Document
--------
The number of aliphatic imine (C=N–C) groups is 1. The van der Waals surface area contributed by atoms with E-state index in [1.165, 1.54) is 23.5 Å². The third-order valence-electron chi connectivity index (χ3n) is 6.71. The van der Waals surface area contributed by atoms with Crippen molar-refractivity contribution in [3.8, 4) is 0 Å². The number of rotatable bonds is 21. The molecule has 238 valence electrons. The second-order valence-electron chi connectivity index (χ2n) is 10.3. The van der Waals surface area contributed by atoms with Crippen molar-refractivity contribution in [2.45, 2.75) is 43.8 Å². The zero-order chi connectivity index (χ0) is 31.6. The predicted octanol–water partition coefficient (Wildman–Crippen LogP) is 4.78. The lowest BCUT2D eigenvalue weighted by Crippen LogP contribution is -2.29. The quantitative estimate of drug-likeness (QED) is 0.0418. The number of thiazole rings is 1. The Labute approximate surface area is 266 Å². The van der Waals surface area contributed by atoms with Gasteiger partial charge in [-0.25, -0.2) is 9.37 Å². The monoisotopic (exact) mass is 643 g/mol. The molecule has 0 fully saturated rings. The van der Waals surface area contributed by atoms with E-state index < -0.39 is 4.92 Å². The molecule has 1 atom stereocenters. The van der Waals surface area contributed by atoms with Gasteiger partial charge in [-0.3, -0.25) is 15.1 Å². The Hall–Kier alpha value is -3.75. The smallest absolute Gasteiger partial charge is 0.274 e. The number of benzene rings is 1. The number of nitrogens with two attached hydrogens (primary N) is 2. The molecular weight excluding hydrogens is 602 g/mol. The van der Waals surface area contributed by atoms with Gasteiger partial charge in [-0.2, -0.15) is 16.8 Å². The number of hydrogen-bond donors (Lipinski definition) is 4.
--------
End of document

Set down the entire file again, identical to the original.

The number of aliphatic imine (C=N–C) groups is 1. The van der Waals surface area contributed by atoms with E-state index in [1.165, 1.54) is 23.5 Å². The third-order valence-electron chi connectivity index (χ3n) is 6.71. The van der Waals surface area contributed by atoms with Crippen molar-refractivity contribution in [3.8, 4) is 0 Å². The number of rotatable bonds is 21. The molecule has 238 valence electrons. The second-order valence-electron chi connectivity index (χ2n) is 10.3. The van der Waals surface area contributed by atoms with Crippen molar-refractivity contribution in [2.45, 2.75) is 43.8 Å². The zero-order chi connectivity index (χ0) is 31.6. The predicted octanol–water partition coefficient (Wildman–Crippen LogP) is 4.78. The lowest BCUT2D eigenvalue weighted by Crippen LogP contribution is -2.29. The quantitative estimate of drug-likeness (QED) is 0.0418. The number of thiazole rings is 1. The Labute approximate surface area is 266 Å². The van der Waals surface area contributed by atoms with Gasteiger partial charge in [-0.25, -0.2) is 9.37 Å². The monoisotopic (exact) mass is 643 g/mol. The molecule has 0 fully saturated rings. The van der Waals surface area contributed by atoms with E-state index < -0.39 is 4.92 Å². The molecule has 1 atom stereocenters. The van der Waals surface area contributed by atoms with Gasteiger partial charge in [-0.3, -0.25) is 15.1 Å². The Hall–Kier alpha value is -3.75. The smallest absolute Gasteiger partial charge is 0.274 e. The number of benzene rings is 1. The number of nitrogens with two attached hydrogens (primary N) is 2. The molecular weight excluding hydrogens is 602 g/mol. The van der Waals surface area contributed by atoms with Gasteiger partial charge in [-0.2, -0.15) is 16.8 Å². The number of hydrogen-bond donors (Lipinski definition) is 4.